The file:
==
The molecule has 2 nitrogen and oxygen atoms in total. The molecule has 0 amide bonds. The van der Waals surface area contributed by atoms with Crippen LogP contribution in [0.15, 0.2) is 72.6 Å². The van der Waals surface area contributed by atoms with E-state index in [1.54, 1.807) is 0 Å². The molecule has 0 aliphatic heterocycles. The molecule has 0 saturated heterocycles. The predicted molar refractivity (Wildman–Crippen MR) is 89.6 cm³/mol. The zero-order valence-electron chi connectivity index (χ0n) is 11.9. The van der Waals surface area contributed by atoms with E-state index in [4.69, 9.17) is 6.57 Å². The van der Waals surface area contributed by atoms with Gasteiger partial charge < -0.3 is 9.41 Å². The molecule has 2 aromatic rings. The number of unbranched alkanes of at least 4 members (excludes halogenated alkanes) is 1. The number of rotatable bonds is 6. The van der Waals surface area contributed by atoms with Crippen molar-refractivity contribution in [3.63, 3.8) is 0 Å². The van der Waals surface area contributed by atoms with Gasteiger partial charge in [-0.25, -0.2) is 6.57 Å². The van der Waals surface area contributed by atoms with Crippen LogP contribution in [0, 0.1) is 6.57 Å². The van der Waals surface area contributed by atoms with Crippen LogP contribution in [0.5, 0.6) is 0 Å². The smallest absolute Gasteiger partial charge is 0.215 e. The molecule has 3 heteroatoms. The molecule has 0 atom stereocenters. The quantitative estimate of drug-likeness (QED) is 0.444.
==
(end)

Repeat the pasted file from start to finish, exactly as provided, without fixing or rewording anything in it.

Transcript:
The molecule has 2 nitrogen and oxygen atoms in total. The molecule has 0 amide bonds. The van der Waals surface area contributed by atoms with Crippen LogP contribution in [0.15, 0.2) is 72.6 Å². The van der Waals surface area contributed by atoms with E-state index in [1.54, 1.807) is 0 Å². The molecule has 0 aliphatic heterocycles. The molecule has 0 saturated heterocycles. The predicted molar refractivity (Wildman–Crippen MR) is 89.6 cm³/mol. The zero-order valence-electron chi connectivity index (χ0n) is 11.9. The van der Waals surface area contributed by atoms with E-state index in [4.69, 9.17) is 6.57 Å². The van der Waals surface area contributed by atoms with Gasteiger partial charge < -0.3 is 9.41 Å². The molecule has 2 aromatic rings. The number of unbranched alkanes of at least 4 members (excludes halogenated alkanes) is 1. The number of rotatable bonds is 6. The van der Waals surface area contributed by atoms with Crippen molar-refractivity contribution in [3.63, 3.8) is 0 Å². The van der Waals surface area contributed by atoms with Gasteiger partial charge in [-0.25, -0.2) is 6.57 Å². The van der Waals surface area contributed by atoms with Crippen LogP contribution in [0, 0.1) is 6.57 Å². The van der Waals surface area contributed by atoms with Crippen LogP contribution in [0.5, 0.6) is 0 Å². The smallest absolute Gasteiger partial charge is 0.215 e. The molecule has 3 heteroatoms. The molecule has 0 atom stereocenters. The quantitative estimate of drug-likeness (QED) is 0.444.